IAG Cargo operations hit as BA pilot strikes enter second day

The British Airways pilot strike has entered its second day, resulting in the cancellation of around 1,700 flights and severe disruption to cargo services over the two-day period. 

The industrial action over pay and conditions started at midnight on Sunday and is expected to end midnight on Tuesday. Further strikes are planned for September 27.

The IAG-owned airline said that it had been forced to cancel 100% of its flights, as it had not been given information on exactly which pilots would be taking part in the strike.

In an operational update issued last week, IAG Cargo told customers to check BA.com to see if their flights had been affected.

“We are working on limiting the operational impact this unacceptable action will have, and we will continue to keep customers updated with the latest information,” IAG Cargo said.

“On September 9, 10 and 27, we are not expecting to operate cargo services on British Airways passenger aircraft. We are also expecting some mild disruption on the days surrounding these strike dates.

“If you have contracted block space agreements or regular flows of business on any of these dates please contact your local IAG Cargo sales teams to discuss alternative options.”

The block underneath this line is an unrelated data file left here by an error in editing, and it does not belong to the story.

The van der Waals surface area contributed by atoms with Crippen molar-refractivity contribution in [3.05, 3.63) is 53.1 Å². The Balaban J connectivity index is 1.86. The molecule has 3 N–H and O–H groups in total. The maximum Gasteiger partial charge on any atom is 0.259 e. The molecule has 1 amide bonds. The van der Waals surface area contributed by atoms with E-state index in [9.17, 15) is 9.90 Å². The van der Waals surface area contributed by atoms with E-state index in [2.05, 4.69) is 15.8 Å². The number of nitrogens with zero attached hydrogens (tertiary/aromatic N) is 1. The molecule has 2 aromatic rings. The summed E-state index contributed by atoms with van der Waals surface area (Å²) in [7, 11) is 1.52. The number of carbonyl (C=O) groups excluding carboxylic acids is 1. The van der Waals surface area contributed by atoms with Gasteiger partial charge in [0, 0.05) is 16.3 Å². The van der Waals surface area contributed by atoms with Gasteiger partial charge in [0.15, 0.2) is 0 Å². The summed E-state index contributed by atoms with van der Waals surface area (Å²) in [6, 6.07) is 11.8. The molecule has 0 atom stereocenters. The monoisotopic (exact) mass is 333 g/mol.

It added that the flights of other members of the IAG Group – Vueling, Iberia, Aer Lingus and Level – as well as its trucking and freighter BSA agreements were unaffected.

As of yet there seems to be little hope that the pilot union, BALPA, and British Airways will be able to resolve their differences ahead of the planned strike action on September 27.

BALPA has said that no negotiations have been planned as of yet.

BALPA General Secretary Brian Strutton said: “Pilots are standing firm and have shown just how resolute they are today. British Airways needs to start listening to its pilots and actually come up with ways of resolving this dispute.”

In addition to the pilot strike, the airport could face further disruption this week, as environmental campaign group Heathrow Pause threatens to use drones to try and ground flights.

In protest against the expansion of the airport, the group plan to fly toy drones around the airport on September 13, giving authorities an hour notice before they start flights.

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Damian Brett

Damian Brett
I have been writing about the freight and logistics industry since 2007 when I joined International Freighting Weekly to cover the shipping sector.After a stint in PR, I have gone on to work for Containerisation International and Lloyds List - where I was editor of container shipping - before joining Air Cargo News in 2015.Contact me on [email protected]